Scottish lamb prices regain ground following slump

Having fallen for the past four weeks, Scottish prime lamb prices have re-established themselves and risen to 7p/kg liveweight.

As a result, the average price has fallen back in line with the same period for last year. According to Stuart Ashworth, head of economics services for Quality Meat Scotland (QMS), lamb quality being brought forward has improved compared to as little as two weeks ago. The proportion of lambs falling in the 25-45kg liveweight range also increased compared to last week.

“The fact that more than 75% of lambs have been falling into this weight range is helping to support the SQQ [Standard Quality Quotation] price,” explained Ashworth.

“The SQQ price quote is, however, heavily influenced by the demand for 39-40kg lambs which have recently sold at a significant premium of 8-9p/kilo lightweight (kg lwt) over lighter weight lambs and 3-5p/kg lwt over heavier lambs.”

Although the number of lambs increased in this weight range, the overall average price has also risen, but the price for the specification of lamb may not change as rapidly.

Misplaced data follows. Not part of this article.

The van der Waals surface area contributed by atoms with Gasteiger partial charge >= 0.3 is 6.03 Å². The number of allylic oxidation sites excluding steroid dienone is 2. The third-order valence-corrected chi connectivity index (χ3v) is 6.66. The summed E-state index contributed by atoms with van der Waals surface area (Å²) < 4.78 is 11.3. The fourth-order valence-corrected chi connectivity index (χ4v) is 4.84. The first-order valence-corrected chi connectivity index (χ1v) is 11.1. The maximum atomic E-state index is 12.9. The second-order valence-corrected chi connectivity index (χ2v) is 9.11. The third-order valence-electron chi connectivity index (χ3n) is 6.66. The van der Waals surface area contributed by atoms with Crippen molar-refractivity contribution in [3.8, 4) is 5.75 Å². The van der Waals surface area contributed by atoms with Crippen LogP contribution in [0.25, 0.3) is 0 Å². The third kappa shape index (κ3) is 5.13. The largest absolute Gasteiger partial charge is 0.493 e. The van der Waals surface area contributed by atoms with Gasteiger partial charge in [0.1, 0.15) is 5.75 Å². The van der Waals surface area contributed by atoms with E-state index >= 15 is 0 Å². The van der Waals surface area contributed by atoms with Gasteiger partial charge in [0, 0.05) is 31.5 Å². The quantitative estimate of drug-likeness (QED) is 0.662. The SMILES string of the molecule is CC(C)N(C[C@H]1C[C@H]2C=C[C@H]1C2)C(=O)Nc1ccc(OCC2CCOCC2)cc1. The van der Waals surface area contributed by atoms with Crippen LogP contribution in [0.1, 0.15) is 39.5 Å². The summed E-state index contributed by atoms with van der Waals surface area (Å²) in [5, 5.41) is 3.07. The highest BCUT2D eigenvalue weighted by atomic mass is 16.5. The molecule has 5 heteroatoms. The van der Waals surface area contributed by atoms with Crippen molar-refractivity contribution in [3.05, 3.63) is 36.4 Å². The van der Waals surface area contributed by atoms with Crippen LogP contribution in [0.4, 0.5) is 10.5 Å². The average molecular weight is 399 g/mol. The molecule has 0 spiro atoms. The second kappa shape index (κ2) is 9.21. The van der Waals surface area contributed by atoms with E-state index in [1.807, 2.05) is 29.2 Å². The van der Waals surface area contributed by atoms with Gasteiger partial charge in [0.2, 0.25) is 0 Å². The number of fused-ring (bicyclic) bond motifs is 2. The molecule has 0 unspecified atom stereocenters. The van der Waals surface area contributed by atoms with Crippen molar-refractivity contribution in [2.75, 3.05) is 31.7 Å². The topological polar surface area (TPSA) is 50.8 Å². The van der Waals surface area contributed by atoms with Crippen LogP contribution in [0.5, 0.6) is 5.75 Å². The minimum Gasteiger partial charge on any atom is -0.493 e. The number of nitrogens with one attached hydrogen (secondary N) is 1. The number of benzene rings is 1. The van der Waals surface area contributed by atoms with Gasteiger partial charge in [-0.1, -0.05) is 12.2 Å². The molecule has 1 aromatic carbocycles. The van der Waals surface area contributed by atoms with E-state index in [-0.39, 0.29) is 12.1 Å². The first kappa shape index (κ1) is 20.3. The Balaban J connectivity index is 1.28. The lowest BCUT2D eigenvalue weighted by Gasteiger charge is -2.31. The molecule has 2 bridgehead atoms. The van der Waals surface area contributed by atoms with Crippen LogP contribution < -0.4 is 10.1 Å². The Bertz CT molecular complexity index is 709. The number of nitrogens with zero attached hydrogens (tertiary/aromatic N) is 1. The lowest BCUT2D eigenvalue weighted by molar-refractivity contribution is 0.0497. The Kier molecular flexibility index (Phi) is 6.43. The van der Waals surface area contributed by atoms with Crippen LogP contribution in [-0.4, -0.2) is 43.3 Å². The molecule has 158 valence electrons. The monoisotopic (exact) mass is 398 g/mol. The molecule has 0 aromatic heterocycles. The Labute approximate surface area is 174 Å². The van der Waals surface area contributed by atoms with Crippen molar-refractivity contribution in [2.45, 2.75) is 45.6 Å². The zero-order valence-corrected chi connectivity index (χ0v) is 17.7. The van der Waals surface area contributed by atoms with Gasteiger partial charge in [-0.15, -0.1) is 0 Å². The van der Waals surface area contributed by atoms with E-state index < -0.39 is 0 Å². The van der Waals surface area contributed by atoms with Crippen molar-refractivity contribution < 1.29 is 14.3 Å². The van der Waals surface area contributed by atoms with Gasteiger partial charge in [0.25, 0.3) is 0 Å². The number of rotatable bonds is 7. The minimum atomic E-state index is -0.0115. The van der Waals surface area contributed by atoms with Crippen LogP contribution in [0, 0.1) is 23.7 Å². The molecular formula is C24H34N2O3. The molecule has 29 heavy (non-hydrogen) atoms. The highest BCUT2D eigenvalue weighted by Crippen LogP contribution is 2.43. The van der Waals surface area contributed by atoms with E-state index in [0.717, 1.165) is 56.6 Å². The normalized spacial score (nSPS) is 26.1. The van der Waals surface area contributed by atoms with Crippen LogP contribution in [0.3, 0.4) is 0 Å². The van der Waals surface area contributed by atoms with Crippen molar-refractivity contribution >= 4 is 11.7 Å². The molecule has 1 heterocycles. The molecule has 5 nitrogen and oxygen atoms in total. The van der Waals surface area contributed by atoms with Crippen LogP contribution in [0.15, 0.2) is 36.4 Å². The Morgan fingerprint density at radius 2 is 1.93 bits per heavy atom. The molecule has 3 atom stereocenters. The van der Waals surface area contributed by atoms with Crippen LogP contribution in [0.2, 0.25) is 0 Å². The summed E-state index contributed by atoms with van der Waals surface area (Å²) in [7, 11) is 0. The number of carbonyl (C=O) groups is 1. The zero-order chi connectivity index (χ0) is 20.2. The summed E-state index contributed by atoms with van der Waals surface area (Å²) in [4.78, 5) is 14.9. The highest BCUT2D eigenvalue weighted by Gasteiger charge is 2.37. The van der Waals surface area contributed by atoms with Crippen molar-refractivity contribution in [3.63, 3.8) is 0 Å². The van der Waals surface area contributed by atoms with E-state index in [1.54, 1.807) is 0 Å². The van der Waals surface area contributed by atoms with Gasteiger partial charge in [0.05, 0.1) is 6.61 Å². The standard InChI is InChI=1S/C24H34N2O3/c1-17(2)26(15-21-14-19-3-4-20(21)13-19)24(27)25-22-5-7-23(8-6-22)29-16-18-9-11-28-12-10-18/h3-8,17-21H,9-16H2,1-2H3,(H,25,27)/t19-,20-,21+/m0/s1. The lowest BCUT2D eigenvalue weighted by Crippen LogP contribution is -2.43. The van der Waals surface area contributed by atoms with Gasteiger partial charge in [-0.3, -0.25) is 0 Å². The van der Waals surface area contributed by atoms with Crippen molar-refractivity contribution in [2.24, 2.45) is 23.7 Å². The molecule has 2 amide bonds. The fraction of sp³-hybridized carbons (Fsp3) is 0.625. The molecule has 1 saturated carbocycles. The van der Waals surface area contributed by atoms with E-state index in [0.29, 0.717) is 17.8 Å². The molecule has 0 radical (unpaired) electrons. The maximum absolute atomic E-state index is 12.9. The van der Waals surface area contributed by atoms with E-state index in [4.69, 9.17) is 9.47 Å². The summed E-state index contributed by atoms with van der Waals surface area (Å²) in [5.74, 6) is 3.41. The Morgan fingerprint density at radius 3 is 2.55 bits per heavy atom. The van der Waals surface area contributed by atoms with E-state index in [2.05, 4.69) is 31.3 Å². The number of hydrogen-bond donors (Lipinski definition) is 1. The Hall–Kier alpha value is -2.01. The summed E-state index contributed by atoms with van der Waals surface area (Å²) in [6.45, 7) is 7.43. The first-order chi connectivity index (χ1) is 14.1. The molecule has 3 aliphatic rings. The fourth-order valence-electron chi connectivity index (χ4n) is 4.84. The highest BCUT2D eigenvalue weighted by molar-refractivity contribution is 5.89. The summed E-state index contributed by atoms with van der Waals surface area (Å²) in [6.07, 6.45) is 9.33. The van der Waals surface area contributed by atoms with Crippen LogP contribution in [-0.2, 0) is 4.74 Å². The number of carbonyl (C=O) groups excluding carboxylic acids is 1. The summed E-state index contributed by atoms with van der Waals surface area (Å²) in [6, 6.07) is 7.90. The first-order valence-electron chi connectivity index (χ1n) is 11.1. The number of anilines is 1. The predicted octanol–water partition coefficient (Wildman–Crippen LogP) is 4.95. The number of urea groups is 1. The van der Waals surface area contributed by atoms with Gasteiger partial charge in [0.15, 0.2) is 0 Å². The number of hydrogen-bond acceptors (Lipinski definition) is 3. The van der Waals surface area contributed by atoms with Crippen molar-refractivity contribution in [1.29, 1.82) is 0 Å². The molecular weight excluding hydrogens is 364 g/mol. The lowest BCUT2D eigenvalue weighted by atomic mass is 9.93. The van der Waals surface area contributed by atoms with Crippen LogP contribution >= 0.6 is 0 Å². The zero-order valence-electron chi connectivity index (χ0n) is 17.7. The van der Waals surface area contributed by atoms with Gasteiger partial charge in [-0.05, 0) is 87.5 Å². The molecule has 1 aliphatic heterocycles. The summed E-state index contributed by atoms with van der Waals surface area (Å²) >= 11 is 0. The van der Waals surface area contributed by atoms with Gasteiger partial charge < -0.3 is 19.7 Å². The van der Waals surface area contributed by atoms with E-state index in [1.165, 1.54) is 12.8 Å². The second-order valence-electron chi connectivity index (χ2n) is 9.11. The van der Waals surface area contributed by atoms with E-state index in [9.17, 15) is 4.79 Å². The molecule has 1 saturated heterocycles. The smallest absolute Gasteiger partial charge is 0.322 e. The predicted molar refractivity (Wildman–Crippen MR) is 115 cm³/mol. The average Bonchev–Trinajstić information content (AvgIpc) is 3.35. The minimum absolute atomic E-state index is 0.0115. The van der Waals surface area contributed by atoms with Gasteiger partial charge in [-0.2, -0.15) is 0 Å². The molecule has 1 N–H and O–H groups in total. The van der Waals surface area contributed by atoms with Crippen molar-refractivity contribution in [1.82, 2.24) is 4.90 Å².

Meanwhile, the lift in average prices for 39-40kg lambs over the past week has often been greater than the whole SQQ weight range, said Ashworth.

“This would indicate firm demand in the wholesale market for lambs, often described as ‘supermarket lambs’, suggesting QMS’ current Scotch Lamb PGI marketing campaign and the GB-wide Love Lamb Week promotions are having an impact on demand,” he commented.

Prices are also being boosted by the downturn in numbers reaching the market. Ashworth explained: “The cause of the downturn in numbers is likely to have been a response to low farmgate prices over the past couple of weeks.

“Weather may have also had an influence by slowing growth rates, which may have implications for supplies later in the season.”

Data reports covering England, Northern Ireland and the Republic of Ireland all indicate that the number of lambs on farms in June 2017 has increased by around 2%.

UK slaughter numbers between June and August remained the same as last year, with throughputs in September lower than 2016, indicating that there could be extra lambs remaining on the market compared to the year previous.

Juxtaposing this, figures for the Republic of Ireland have been running more than 2% since June last year.

“Meanwhile, in the main sheep meat export market of France, slaughterings of lambs have been lower than year-earlier levels in June, July and August,” Ashworth commented.

“This created some opportunity for an increase in sheepmeat deliveries to France to cover the fall in French lamb numbers, which the UK and Ireland were able to exploit. However, despite a slightly more favourable French demand, sterling currently trading around 5% stronger than it was a month ago will have had a steadying influence on farmgate prices.”

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